We had a bit of wind and rain on our trip, while we were at Ecola State Park…
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We spotted this big mule deer while in South Dakota and the Bad Lands a few years ago…
Where do mule deer live?
Mule deer and black-tailed deer (collectively called mule deer, Odocoileus hemionus) are icons of the American West. They are distributed throughout western North America from the coastal islands of Alaska, down the West Coast to southern Baja Mexico and from the northern border of the Mexican state of Zacatecas, up through the Great Plains to the Canadian provinces of Saskatchewan, Alberta, British Columbia and the southern Yukon Territory.
Mule deer are primarily browsers, with a majority of their diet comprised of forbs (weeds) and browse (leaves and twigs of woody shrubs).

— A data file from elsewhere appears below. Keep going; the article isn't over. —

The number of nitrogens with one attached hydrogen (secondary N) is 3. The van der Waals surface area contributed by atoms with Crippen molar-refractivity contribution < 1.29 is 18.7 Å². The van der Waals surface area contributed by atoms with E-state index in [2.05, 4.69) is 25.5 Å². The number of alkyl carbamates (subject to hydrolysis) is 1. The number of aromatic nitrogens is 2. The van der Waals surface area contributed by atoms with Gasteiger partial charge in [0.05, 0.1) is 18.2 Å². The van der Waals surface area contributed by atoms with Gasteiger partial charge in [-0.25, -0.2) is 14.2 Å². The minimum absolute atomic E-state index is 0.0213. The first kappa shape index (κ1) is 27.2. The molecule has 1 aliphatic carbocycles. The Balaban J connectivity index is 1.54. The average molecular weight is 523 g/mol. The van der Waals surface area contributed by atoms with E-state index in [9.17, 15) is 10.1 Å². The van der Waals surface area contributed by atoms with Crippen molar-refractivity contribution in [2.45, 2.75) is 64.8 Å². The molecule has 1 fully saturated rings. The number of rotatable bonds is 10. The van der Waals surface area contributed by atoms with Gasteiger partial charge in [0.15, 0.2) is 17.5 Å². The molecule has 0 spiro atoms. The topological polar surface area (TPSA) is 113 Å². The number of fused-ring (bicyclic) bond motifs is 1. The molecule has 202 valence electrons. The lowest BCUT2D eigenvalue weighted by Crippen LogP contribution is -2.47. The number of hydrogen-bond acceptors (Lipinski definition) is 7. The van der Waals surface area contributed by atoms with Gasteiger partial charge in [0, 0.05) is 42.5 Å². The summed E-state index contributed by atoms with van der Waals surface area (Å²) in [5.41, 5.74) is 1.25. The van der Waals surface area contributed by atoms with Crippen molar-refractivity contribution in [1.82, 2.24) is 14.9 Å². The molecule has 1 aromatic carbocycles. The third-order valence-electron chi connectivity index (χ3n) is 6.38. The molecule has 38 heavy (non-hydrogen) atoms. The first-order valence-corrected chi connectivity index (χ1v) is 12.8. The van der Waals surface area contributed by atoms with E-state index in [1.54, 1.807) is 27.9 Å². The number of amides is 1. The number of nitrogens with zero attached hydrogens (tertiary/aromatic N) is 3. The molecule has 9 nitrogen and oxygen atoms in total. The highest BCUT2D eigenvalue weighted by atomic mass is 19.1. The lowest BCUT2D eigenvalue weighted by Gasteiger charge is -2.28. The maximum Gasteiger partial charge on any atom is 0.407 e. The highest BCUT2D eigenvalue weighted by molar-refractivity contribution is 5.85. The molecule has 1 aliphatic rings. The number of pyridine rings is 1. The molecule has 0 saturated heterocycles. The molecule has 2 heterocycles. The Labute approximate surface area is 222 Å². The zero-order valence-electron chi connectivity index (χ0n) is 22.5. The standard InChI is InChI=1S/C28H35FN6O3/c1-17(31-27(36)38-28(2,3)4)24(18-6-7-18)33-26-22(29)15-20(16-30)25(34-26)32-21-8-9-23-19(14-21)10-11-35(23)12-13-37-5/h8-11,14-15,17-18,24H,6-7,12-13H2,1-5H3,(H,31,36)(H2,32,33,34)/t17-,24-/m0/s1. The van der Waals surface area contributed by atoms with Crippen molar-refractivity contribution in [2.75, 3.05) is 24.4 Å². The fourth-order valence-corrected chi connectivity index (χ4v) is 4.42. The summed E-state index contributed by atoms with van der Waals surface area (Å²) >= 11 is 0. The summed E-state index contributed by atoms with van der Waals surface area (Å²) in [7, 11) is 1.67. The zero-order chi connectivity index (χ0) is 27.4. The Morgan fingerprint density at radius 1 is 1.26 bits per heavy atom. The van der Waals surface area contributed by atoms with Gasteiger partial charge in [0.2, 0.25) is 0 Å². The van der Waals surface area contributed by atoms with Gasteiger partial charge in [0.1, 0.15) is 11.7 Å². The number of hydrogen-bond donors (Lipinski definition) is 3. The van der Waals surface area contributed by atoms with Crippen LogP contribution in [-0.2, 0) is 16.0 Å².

Deer digestive tracts differ from cattle and elk in that they have a smaller rumen in relation to their body size, so they must be more selective in their feeding. Instead of eating large quantities of low-quality feed like grass, deer must select the most nutritious plants and parts of plants.
Because of this, deer have more specific forage requirements than larger ruminants.
The MDF’s mission is necessary due to loss of habitat, predators, poaching, highways crossing through the middle of transitional ranges, and subdivisions being built on winter ranges.
Only landscape-scale conservation efforts can make long-term gains in mule deer abundance in many areas.
Mule deer are generally easy to identify due to their large mule-like ears (generally 3/4 the length of the head).
They usually have a distinctive black forehead, or mask, that contrasts sharply with a light grey face. The lighter facial coloration makes the eye rings and muzzle markings seem less obvious.
Mule deer are brownish-gray in color, have a white rump patch and a small white tail with a black tip.
Mule deer usually live 9-11 years in the wild and can live to be much older when in captivity.